The United States, China and Russia separately carry approximately five times the volumes of India. Japan and China also carry more passengers than India each day.

Clearly, IR has been unable to keep pace with technological upgrade and infrastructure expansion plans with barely any capacity expansion taking place in the last 20 years.

The skewed policy of passenger fares versus freight tariffs also afflicts IR. For every Rs 100 earned by the railways, Rs 64 comes from freight and Rs 34 from passenger traffic. The remaining Rs 2 in revenues come from sundry earnings such as license fees, platform tickets, running special trains and advertisements.

But to earn Rs 34 from passenger traffic, the railways have to spend approximately Rs 60. Because of such inter-modal distortions, freight's market share has slowly declined. IR carried 80% of inland freight traffic in 1947, but carries around 25% now.

Proposals to set up a rail tariff regulatory authority to rationalise fares have been on the drawing board for several months. But the political leadership has yet to make a decision on the matter.

All is not lost

Despite this, all is not lost for IR. Rapid progress has been reported in the implementation of the Rs 960bn DFC project to build 3330km of new freight lines on India's eastern and western flanks.

Following the award of a Rs 33bn contract to build 343km of new track from Khurja to Kanpur on the eastern corridor in January, the DFC corporation last month awarded a Rs 67bn contract to the Larsen and Toubro/Solitz joint venture to build a 640km double-track section from Rewari to Palanpur on the Western Corridor.

The project is expected to become operational by March 2017. And with DFC trains likely to carry four times more freight than those on the existing network, the project will go a long way to de-clogging the choked arteries of the mainline routes.

However, striking a note of caution is former railway board chairman Mr J P Batra. "Construction of the eastern and western DFCs will not solve all the problems," he says. "There is a pressing need to initiate work on constructing the other freight corridors planned. Unfortunately nothing much has been done."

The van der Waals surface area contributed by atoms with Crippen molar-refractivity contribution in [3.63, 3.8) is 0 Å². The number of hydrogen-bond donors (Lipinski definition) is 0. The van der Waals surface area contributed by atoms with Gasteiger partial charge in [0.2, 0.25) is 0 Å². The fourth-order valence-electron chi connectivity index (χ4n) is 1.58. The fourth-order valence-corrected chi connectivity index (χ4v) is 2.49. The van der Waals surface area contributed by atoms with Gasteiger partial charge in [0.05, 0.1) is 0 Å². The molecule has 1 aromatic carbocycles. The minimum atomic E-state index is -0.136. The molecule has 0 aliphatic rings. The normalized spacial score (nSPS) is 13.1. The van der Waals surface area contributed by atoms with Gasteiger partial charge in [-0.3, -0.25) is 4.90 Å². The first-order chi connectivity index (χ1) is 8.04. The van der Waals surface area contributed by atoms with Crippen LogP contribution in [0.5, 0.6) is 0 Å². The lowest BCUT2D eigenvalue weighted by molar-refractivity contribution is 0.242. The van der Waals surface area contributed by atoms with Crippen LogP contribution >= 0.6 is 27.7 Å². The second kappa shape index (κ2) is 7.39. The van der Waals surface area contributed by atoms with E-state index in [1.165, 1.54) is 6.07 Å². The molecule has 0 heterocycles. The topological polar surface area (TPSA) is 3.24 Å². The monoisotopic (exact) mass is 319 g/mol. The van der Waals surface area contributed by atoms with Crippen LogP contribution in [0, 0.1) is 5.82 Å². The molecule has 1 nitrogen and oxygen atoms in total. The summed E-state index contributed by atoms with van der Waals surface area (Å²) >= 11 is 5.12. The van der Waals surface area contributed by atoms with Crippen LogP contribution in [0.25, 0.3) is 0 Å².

Indeed plans to build four additional dedicated freight corridors remain on the drawing board. These include the 2001km East-West Corridor from Kolkata to Mumbai, the 2173km North-South line from Delhi to Chennai, the 1110km Kharakpur - Vijaywada East Corridor, and the 890km Southern Corridor.

Will the next railways minister bite off more than he can chew? Can he possibly accelerate big-ticket schemes such as the Rs 25bn plans for constructing elevated rail corridors in Mumbai? These are the multi-billion dollar questions facing IR in the next few years.

Mapanna Kharge appointed new railways minister

INDIA's new railways minister Mr Mapanna Mallikarjun Kharge took office on June 18, succeeding Mr Pawan Bansal, who resigned on May 10 amid corruption allegations, and interim minister Dr C P Joshi.

Kharge is considered an unlikely figure for the task of pursuing a pro-reform agenda for Indian Railways. The

71-year-old socialist began his political life five decades ago as a trade unionist and has remained committed to the cause of empowering the deprived sections of Indian society.

In his administrative assignments in his home state of Karnataka - and more recently as the Indian labour minister - Kharge has largely been concerned with filling vacancies in government jobs, and he is expected to focus on recruitment for 22,000 unfilled posts at Indian Railways.

"Proposals for opening up production units for private participation or big ticket projects such as high-speed rail are unlikely to get a big push forward in the coming months," a senior ministry official said.

With India's next general election scheduled for the start of next year, Kharge's tenure is likely to last only around six months, and he will not have the opportunity to present the next railway budget.

Nonetheless, supporters insist he will make an impact on Indian Railways.

"It would be a fallacy to consider him a stopgap railways minister," a source close to the new minister said. "He reads files meticulously; has a hands-on approach and will make the best use of the time available to him."

Kharge spelt out his priorities on June 18, saying that "filling vacancies on the Railway Board would be his first priority."

Three key management positions, including the post of chairman, railway board will become vacant this month and there has been intensive lobbying among the candidates for these positions in recent weeks.

After months of controversy and scandal, another immediate focus will be to restore stability to Indian Railways.

Get the latest rail news

IRJ Rail Brief newsletter covers global railway news